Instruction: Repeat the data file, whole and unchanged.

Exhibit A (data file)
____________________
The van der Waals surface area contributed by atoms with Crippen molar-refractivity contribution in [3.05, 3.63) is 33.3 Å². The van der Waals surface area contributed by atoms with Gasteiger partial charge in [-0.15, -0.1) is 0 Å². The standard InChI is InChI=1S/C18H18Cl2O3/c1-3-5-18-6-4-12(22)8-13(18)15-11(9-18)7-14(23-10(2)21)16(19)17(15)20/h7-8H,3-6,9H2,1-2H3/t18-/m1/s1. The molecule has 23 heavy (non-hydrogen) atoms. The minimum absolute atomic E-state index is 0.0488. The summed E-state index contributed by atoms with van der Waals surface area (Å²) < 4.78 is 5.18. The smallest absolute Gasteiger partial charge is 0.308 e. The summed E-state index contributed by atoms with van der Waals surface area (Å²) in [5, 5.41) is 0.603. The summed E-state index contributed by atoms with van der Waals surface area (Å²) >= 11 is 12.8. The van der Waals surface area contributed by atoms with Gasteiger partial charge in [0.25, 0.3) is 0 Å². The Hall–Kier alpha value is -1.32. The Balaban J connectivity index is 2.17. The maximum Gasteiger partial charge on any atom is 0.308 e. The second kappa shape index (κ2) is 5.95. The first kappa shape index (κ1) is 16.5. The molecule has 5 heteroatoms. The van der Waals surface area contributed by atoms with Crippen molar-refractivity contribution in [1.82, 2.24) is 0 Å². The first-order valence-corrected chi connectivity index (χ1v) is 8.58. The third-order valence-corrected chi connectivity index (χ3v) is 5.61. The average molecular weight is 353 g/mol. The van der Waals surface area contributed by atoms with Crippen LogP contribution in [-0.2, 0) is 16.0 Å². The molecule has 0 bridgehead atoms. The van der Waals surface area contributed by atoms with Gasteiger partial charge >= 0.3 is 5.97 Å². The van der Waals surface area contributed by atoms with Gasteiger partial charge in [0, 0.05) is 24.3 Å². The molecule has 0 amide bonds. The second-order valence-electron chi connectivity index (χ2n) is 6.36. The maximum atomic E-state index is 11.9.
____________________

The van der Waals surface area contributed by atoms with Crippen molar-refractivity contribution in [3.05, 3.63) is 33.3 Å². The van der Waals surface area contributed by atoms with Gasteiger partial charge in [-0.15, -0.1) is 0 Å². The standard InChI is InChI=1S/C18H18Cl2O3/c1-3-5-18-6-4-12(22)8-13(18)15-11(9-18)7-14(23-10(2)21)16(19)17(15)20/h7-8H,3-6,9H2,1-2H3/t18-/m1/s1. The molecule has 23 heavy (non-hydrogen) atoms. The minimum absolute atomic E-state index is 0.0488. The summed E-state index contributed by atoms with van der Waals surface area (Å²) < 4.78 is 5.18. The smallest absolute Gasteiger partial charge is 0.308 e. The summed E-state index contributed by atoms with van der Waals surface area (Å²) in [5, 5.41) is 0.603. The summed E-state index contributed by atoms with van der Waals surface area (Å²) >= 11 is 12.8. The van der Waals surface area contributed by atoms with Gasteiger partial charge in [0.25, 0.3) is 0 Å². The Hall–Kier alpha value is -1.32. The Balaban J connectivity index is 2.17. The maximum Gasteiger partial charge on any atom is 0.308 e. The second kappa shape index (κ2) is 5.95. The first kappa shape index (κ1) is 16.5. The molecule has 5 heteroatoms. The van der Waals surface area contributed by atoms with Crippen molar-refractivity contribution in [1.82, 2.24) is 0 Å². The first-order valence-corrected chi connectivity index (χ1v) is 8.58. The third-order valence-corrected chi connectivity index (χ3v) is 5.61. The average molecular weight is 353 g/mol. The van der Waals surface area contributed by atoms with Crippen LogP contribution in [-0.2, 0) is 16.0 Å². The molecule has 0 bridgehead atoms. The van der Waals surface area contributed by atoms with Gasteiger partial charge >= 0.3 is 5.97 Å². The van der Waals surface area contributed by atoms with Gasteiger partial charge in [0, 0.05) is 24.3 Å². The molecule has 0 amide bonds. The second-order valence-electron chi connectivity index (χ2n) is 6.36. The maximum atomic E-state index is 11.9.